As a kid growing up near Blackpool in the 70s and early 80s, I was always going to be a fan of the sea – be it paddling, wave-dodging or swimming. However, despite its famed miles of beaches and gently sloping shoreline, its location on the Irish Sea meant that waves for surfing were just not available.
But there was always a lot of wind, which is why there are a lot of watersports done around the Fylde coast – from sailing, kayaking and sand-yachting through to windsurfing and latterly kite-surfing. As with a lot of kids in the area, I’d dabbled with many of these and of them all, probably enjoyed windsurfing the most as it was just me, the board and the sail against the wind. I got to a reasonably good standard, but like a lot of things, it fell by the wayside as other interests took over.
Late 80s and early 90s I was a student and working in the North East of England, which I know does now have a decent surf scene and great beaches from Tynemouth up to Bamburgh, but back then there was nothing and then from my 20s onwards I lived variously in London and the Midlands, so it’s fair to say that surfing was not an activity which featured prominently on my radar.
That’s not to say that I wasn’t aware of it, as during childhood family holidays in Cornwall I’d seen people on boards at Newquay, Perranporth and Gwithian Beaches and had a go at what we just called Body Surfing, which I remember really enjoying.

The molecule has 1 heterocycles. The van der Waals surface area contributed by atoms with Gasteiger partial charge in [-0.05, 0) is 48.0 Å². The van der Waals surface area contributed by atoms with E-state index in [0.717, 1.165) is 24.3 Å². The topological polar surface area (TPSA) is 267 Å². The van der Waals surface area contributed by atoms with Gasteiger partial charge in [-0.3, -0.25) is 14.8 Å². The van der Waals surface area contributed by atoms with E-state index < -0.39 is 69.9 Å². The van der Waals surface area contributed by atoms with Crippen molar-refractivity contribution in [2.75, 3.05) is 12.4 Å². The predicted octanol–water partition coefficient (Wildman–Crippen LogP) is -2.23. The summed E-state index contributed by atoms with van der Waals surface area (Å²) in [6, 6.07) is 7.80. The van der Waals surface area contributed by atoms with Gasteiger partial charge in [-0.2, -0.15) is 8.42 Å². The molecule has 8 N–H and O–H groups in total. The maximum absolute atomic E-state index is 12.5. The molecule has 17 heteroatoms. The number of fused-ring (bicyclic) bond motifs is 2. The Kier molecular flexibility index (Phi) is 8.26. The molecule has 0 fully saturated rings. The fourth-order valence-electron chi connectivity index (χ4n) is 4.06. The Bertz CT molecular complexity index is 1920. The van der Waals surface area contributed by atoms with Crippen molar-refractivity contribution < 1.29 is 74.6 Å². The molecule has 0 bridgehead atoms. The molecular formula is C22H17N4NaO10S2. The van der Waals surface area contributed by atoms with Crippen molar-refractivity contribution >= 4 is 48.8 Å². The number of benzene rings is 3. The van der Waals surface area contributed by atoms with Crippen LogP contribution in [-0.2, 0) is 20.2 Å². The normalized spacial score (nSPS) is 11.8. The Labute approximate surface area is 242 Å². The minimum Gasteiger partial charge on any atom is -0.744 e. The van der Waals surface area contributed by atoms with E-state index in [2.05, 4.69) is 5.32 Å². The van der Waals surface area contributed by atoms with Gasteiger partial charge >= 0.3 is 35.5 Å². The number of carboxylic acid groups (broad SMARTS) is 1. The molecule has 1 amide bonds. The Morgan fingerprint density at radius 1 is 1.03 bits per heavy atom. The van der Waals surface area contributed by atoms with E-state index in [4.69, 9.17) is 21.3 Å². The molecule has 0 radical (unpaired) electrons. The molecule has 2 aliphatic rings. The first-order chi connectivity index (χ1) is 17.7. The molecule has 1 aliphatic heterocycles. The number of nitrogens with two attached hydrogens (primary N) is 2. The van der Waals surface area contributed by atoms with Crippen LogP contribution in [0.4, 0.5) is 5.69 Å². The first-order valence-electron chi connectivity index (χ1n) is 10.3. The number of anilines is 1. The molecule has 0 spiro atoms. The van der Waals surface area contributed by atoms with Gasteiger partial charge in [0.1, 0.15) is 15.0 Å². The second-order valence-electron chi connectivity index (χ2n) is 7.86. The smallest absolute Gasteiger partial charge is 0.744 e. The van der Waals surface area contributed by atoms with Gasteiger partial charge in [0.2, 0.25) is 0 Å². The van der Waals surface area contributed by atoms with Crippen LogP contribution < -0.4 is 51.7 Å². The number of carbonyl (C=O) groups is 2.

I expect nowadays what I felt would be described as “a journey, with a deep connection with the sea”, but back then I was 9 and so it was more of a “wooooooh, yeeeeaaaah, look at meeeee!” kind of thing. The other things that I know I remember about it were:
1. You stood in the sea with the water at chest/neck level with a 5mm thick piece of plywood or a thicker chunk of polystyrene and when any wave approached you jumped on and kicked your legs like mad to catch it.
2. It was mostly me and my older brother doing it whilst our folks watched from the beach. Now I could be wrong and doing them a great dis-service, but they didn’t like the water, but they did like scrumpy with our picnic and this may have been a greater draw for them (this was the 70s after all when Health and Safety didn’t exist and kids were expected to go and entertain themselves…)
3. It was bloody cold – it may have been at the most southerly part of the country and benefited the most from the Gulf Stream, but warm it was not. Plus this was in the days before there were kids’ wetsuits and options for keeping warm were limited – this usually heading back to the beach to shelter behind the windbreak (remember those?) in whatever sunshine there happened to be. That said, my dad did have an upper body wetsuit that I wore once or twice, but as it was several sizes too big and filled with water as soon as I went in, not drowning was probably the main thing that I learnt from it.
4. Most of all though, I remember being better than my brother – and when you’re 9, there’s nothing better than that! 🙂
So that was my introduction to catching and riding waves – not very Hollywood or even very dramatic, but in many ways better than either of those as it was just about having fun.